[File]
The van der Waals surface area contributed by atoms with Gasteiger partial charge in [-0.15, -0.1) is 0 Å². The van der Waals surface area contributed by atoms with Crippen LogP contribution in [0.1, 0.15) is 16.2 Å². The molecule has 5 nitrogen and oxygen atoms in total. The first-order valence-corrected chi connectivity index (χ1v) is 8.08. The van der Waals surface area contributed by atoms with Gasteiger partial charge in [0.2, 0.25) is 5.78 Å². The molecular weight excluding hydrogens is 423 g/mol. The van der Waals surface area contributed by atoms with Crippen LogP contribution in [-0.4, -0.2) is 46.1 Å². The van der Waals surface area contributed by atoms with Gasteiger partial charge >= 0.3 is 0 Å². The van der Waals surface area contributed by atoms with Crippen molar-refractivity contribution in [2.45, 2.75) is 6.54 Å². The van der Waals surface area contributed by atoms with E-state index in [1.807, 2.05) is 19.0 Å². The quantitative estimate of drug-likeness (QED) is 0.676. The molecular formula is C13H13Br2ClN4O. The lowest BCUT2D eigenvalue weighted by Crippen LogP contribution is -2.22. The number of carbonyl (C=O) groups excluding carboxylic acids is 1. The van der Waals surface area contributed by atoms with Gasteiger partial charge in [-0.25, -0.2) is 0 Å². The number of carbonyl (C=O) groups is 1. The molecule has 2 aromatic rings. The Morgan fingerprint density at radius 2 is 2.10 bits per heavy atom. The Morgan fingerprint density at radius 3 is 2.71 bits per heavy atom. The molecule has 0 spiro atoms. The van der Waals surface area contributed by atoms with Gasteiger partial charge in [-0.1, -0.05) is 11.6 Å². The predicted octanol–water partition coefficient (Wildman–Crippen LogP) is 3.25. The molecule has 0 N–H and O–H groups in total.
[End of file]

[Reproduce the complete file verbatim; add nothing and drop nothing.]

The van der Waals surface area contributed by atoms with Gasteiger partial charge in [-0.15, -0.1) is 0 Å². The van der Waals surface area contributed by atoms with Crippen LogP contribution in [0.1, 0.15) is 16.2 Å². The molecule has 5 nitrogen and oxygen atoms in total. The first-order valence-corrected chi connectivity index (χ1v) is 8.08. The van der Waals surface area contributed by atoms with Gasteiger partial charge in [0.2, 0.25) is 5.78 Å². The molecular weight excluding hydrogens is 423 g/mol. The van der Waals surface area contributed by atoms with Crippen LogP contribution in [-0.4, -0.2) is 46.1 Å². The van der Waals surface area contributed by atoms with Gasteiger partial charge >= 0.3 is 0 Å². The van der Waals surface area contributed by atoms with Crippen molar-refractivity contribution in [2.45, 2.75) is 6.54 Å². The van der Waals surface area contributed by atoms with E-state index in [1.807, 2.05) is 19.0 Å². The quantitative estimate of drug-likeness (QED) is 0.676. The molecular formula is C13H13Br2ClN4O. The lowest BCUT2D eigenvalue weighted by Crippen LogP contribution is -2.22. The number of carbonyl (C=O) groups excluding carboxylic acids is 1. The van der Waals surface area contributed by atoms with Gasteiger partial charge in [-0.25, -0.2) is 0 Å². The number of carbonyl (C=O) groups is 1. The molecule has 2 aromatic rings. The Morgan fingerprint density at radius 2 is 2.10 bits per heavy atom. The Morgan fingerprint density at radius 3 is 2.71 bits per heavy atom. The molecule has 0 spiro atoms. The van der Waals surface area contributed by atoms with Gasteiger partial charge in [-0.1, -0.05) is 11.6 Å². The predicted octanol–water partition coefficient (Wildman–Crippen LogP) is 3.25. The molecule has 0 N–H and O–H groups in total.